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The German Army first began experimenting with flame-throwers in 1900 and were issued to special battalions eleven years later. The flame-thrower used pressurized air, carbon dioxide or nitrogen to force oil through a nozzle. Ignited by a small charge, the oil became a jet of flame.
Flame-throwers were first used at the Western Front in October 1914. Operated by two men, they were mainly used to clear enemy soldiers from front-line trenches. At first they had a range of 25 metres but later this was increased to 40 metres. This meant they were only effective over narrow areas of No Man's Land. Another problem was that the flame-thrower was difficult to move around and only contained enough oil to burn 40 seconds at the time. Soldiers who operated flame-throwers had a short-life span because as soon as they used them they were the target of rifle and machine-gun fire.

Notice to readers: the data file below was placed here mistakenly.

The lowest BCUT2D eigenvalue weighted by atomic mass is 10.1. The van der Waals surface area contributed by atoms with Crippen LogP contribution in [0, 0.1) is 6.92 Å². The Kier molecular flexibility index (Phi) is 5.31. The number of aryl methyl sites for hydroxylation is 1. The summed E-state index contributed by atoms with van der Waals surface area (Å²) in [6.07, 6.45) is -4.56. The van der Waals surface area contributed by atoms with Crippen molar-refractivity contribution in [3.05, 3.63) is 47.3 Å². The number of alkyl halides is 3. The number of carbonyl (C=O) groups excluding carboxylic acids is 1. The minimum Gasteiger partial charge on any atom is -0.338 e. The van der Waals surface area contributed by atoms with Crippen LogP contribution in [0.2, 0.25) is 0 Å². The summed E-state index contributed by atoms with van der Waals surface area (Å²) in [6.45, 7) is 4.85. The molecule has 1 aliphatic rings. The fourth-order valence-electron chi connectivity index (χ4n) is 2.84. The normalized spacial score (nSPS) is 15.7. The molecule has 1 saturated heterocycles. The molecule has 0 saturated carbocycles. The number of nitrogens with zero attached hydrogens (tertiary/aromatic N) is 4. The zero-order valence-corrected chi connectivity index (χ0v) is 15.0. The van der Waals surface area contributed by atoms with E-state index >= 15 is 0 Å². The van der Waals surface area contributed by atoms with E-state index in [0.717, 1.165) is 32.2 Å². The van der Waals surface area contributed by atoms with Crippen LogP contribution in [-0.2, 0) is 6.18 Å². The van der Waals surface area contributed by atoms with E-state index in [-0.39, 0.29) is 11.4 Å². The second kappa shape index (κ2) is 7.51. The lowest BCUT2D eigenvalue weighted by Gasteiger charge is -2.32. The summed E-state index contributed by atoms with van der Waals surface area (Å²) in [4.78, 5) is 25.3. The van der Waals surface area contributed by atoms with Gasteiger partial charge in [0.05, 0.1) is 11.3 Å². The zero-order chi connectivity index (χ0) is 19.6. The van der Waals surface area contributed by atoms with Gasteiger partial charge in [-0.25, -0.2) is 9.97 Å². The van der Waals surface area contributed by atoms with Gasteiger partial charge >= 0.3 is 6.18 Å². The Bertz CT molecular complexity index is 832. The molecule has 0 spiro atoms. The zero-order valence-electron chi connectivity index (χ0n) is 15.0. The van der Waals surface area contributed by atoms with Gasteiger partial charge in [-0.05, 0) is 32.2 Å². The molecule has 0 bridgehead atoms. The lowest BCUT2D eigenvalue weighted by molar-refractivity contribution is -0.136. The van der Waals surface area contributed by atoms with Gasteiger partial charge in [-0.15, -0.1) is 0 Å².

The British Army also experimented with flame-throwers. However, they found short-range jets inefficient. They also developed four 2-ton thrower that could send a flame over 30 yards. These were introduced in July 1916 but within a couple of weeks two had been destroyed. Although these large flame-throwers initially created panic amongst German soldiers, the British were unable to capture the trenches under attack. With this failure, the British generals decided to abandon the use of flame-throwers.
Drawing of a German flame-thrower by A. Forestier
(1) Guy Chapman, A Passionate Prodigality: Fragments of Autobiography (1933)
The enemy were attacking under cover of flammenwerfer, hose pipes leading to petrol-tanks carried on the backs of men. When the nozzles were lighted, they threw out a roaring, hissing flame twenty to thirty feet long, swelling at the end to a whirling oily rose, six feet in diameter. Under the protection of these hideous weapons, the enemy surrounded the advance pill-box, stormed it and killed the garrison.